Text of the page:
Earth quake and snow in Chile
Scratches on our tire - accident Santiago de Chile
A bang, a rumbling at the side - what was that?
It is almost incredible, but a car driver tried to squeeze in a third turning lane where there were only two. Much too fast, as so often in Santiago, and offensively. The driver did not manage to get round the curve and scraped against the tire of our rear axis. Robusto came off undamage, but the other driver's front bumper was hanging down and his hood was somewhat reduced in size.
He called us names and blamed us for the accident. The police were called. Quietly and relaxed we let the traffic come to a complete halt and took pictures from all sides.
After the police arrived, we were asked to clear the site of the accident immediately and to stop a bit further on, on the left-hand side of the road. Nothing was taken down in evidence, nor were the facts in any way recorded. After the policeman had taken down our particulars, we exchanged them. The policeman asked us to come to the police station within the next 3 to 4 days. We explained to him that we believed it was not our fault, that we had taken pictures of the unambiguous accident situation and that we were leaving Chile the following day. That was it. The culprit was angry and left without even saying goodbye.
It happened when I was sitting in the driver's cab of Robusto and was playing with the GPS. Brigitte was on a walk with Amigo. All of a sudden, everything was shaking and rattling. I looked into the back mirror to see who was out there, shaking Robusto. But I could not see anybody.
Four Chileans, sitting close by at a garden table, told me that this had been an earthquake. Chile is an earthquake-prone country. Most of these earthquakes, however, are just minor ones, they hardly wake you up at night, sometimes leaving you wondering, whether you have just dreamed of an earthquake or whether it had been a real one.
MAN convoy Santiago de Chile
After our yearly check of Robusto conducted at MAN in Santiago, we have been allowed to camp at MAN in Santiago whenever we visit the city. The site is well protected by security guards. We have become friends with one of the owners, Maurice. One day, Maurice asked me, whether I would like to come along to pick up one of 25 newly arrived TGAs from Germany, from the port, which is 90 km away. He did not need to ask me twice!
I was thus allowed to drive a yellow TGA 28.350 with automatic gear shift, as the second vehicle in a long line. It was quite a view to see all these trucks on the long road behind me and it was great fun.
Snow in Chile
We had planned to drive from Santiago (Chile) to Mendoza (Argentina). We had better left the day before - because the heavenly snow cannons thwartet our plans. The roads were closed. Together with hundreds of other trucks we had to endure over 24 hours at an altitude of some 2000 meters. It just kept snowing. The heating was running all night and we felt very comfortable. The following day, the sky was dark blue again. At midday, people started rushing and we continued our trip. Hundreds of trucks were winding their way on the Tremola from Christo Redentor. Among them also ourselves.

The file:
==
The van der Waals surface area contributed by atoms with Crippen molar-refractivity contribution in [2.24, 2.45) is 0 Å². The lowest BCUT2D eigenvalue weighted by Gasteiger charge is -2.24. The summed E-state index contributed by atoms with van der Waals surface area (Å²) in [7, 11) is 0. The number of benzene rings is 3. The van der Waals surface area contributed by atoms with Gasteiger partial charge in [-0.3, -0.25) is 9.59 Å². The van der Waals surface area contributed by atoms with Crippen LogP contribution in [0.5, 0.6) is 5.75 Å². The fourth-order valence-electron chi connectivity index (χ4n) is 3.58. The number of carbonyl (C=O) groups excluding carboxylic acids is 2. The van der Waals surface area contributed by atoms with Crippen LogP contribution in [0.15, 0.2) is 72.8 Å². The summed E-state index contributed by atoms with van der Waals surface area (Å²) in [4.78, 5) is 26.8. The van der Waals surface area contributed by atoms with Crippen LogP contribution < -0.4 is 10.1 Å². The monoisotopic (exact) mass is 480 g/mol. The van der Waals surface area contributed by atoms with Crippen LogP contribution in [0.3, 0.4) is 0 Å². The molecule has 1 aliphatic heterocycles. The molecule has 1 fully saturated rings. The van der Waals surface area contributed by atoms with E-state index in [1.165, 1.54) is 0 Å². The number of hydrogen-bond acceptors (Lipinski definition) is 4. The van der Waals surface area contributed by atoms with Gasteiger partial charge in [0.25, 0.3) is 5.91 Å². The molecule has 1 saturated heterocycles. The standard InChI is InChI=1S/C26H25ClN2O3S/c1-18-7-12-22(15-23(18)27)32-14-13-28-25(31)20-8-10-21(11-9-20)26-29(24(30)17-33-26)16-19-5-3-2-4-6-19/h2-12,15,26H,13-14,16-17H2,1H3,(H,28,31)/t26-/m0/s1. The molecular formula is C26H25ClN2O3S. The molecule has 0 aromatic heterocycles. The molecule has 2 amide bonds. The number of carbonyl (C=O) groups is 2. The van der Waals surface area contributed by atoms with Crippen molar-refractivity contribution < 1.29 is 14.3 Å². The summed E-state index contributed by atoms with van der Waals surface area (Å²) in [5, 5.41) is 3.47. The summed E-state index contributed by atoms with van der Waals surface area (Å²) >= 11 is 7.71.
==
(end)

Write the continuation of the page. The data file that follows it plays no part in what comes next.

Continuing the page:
At the border, we - as a so-called "bus" - were allowed to drive past the long line of waiting and standing trucks and were thus able to leave Chile quite quickly. The official exit as well as the official entry into Argentina, including all the paper work, was located some 15 km further along the road. Crossing the border there took approx. 4 hours because of the great number of buses and their passengers, which of course came first.
After shopping and checking the internet in Mendoza, we drove around Paso Pehenche and wanted to return to Chile. Due to road construction work and too much snow left on the pass road, we were not able to do so. We had to drive a detour of some 1000 kilometers, and to take a route further south to return to Santiago.
Ricardo from Chile
After Chos Malal on the RN 40, we camping right next to the road. The situation was like in Namibia: Endless cattle fences along the road and hardly any possibility to drive off the road into the countryside.
The next morning, we met Ricardo, who is travelling on his small 4WD camper. He convinced us, that it was too early to drive back to Santiago and offered to show us the volcanic landscape und national parks in the Pucon area. It turned out to be a fantastic drive through the Jurassic mountains with its volcanoes. The weakest bridge was signposted with a weight limit of 2 tons. But it was only some 3 meters long. We even crossed bridges with weight limits of 6 or 8 tons, and with the time were quite relaxed while doing so.
When shopping for food in a "Wild West village", Robusto unfortunately tore down a power line. The head of the local electricity board asked us to drive on the left-hand side of the road while in the village, since all the cables over the main road were hanging down on one side. We didn't mind.
In the Conguillio volcanic park we found a beautiful site for an overnight camp at a lagoon. When driving on a closed track, Brigitte and I got stuck in a snowfield. It took us half an hour of snow shoveling using our hands and wooden sticks to get out.
El Camino Interlagos on the following day was quite demanding too. It was very narrow and overgrown by trees and bushes, which made crossing almost impossible. The landscape is beautiful, but it was a hard day, which we ended in a natural hot spa and on a camp site in the dark forest.
The four-day-roundtrip with Ricardo impressed us very much. At times, Robusto exceeded the official weight and height limits, but we soon learnt what the real limits were. We spent the last night on Ricardo's construction site. It was wonderful, located above Pucon, with a fantastic view to the Villarrica volcanoe.